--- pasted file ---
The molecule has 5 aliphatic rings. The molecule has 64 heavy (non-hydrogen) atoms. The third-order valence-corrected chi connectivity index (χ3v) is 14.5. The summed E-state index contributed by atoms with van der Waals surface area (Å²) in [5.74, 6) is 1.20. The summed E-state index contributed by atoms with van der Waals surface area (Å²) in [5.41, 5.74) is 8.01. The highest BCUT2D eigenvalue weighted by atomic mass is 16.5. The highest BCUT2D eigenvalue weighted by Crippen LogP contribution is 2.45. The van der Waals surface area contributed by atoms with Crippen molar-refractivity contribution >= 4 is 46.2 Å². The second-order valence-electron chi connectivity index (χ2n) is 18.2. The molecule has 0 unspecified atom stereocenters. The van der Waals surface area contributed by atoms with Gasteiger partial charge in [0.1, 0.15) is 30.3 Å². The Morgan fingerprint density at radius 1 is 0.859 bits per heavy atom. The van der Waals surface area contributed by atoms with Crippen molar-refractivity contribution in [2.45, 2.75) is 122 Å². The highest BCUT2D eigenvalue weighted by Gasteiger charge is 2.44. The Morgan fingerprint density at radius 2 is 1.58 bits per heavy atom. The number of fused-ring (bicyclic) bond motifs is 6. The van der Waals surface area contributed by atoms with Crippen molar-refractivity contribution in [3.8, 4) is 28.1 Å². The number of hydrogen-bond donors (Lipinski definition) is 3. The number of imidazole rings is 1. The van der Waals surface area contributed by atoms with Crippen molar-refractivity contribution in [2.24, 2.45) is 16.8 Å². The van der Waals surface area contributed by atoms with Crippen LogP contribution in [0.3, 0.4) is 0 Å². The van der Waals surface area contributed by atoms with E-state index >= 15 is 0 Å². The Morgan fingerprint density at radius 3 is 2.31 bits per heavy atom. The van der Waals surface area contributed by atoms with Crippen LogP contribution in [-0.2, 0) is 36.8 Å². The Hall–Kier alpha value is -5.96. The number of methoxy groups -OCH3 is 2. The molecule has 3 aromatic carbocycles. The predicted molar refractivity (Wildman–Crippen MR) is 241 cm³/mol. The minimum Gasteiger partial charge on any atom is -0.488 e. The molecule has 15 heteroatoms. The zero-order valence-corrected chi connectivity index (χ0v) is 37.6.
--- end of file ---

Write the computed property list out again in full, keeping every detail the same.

The molecule has 5 aliphatic rings. The molecule has 64 heavy (non-hydrogen) atoms. The third-order valence-corrected chi connectivity index (χ3v) is 14.5. The summed E-state index contributed by atoms with van der Waals surface area (Å²) in [5.74, 6) is 1.20. The summed E-state index contributed by atoms with van der Waals surface area (Å²) in [5.41, 5.74) is 8.01. The highest BCUT2D eigenvalue weighted by atomic mass is 16.5. The highest BCUT2D eigenvalue weighted by Crippen LogP contribution is 2.45. The van der Waals surface area contributed by atoms with Crippen molar-refractivity contribution >= 4 is 46.2 Å². The second-order valence-electron chi connectivity index (χ2n) is 18.2. The molecule has 0 unspecified atom stereocenters. The van der Waals surface area contributed by atoms with Gasteiger partial charge in [0.1, 0.15) is 30.3 Å². The Morgan fingerprint density at radius 1 is 0.859 bits per heavy atom. The van der Waals surface area contributed by atoms with Crippen molar-refractivity contribution in [2.45, 2.75) is 122 Å². The highest BCUT2D eigenvalue weighted by Gasteiger charge is 2.44. The Morgan fingerprint density at radius 2 is 1.58 bits per heavy atom. The number of fused-ring (bicyclic) bond motifs is 6. The van der Waals surface area contributed by atoms with Crippen molar-refractivity contribution in [3.8, 4) is 28.1 Å². The number of hydrogen-bond donors (Lipinski definition) is 3. The number of imidazole rings is 1. The van der Waals surface area contributed by atoms with Crippen molar-refractivity contribution in [2.24, 2.45) is 16.8 Å². The van der Waals surface area contributed by atoms with Crippen LogP contribution in [0.3, 0.4) is 0 Å². The van der Waals surface area contributed by atoms with E-state index >= 15 is 0 Å². The Morgan fingerprint density at radius 3 is 2.31 bits per heavy atom. The van der Waals surface area contributed by atoms with Crippen LogP contribution in [-0.2, 0) is 36.8 Å². The Hall–Kier alpha value is -5.96. The number of methoxy groups -OCH3 is 2. The molecule has 3 aromatic carbocycles. The predicted molar refractivity (Wildman–Crippen MR) is 241 cm³/mol. The minimum Gasteiger partial charge on any atom is -0.488 e. The molecule has 15 heteroatoms. The zero-order valence-corrected chi connectivity index (χ0v) is 37.6.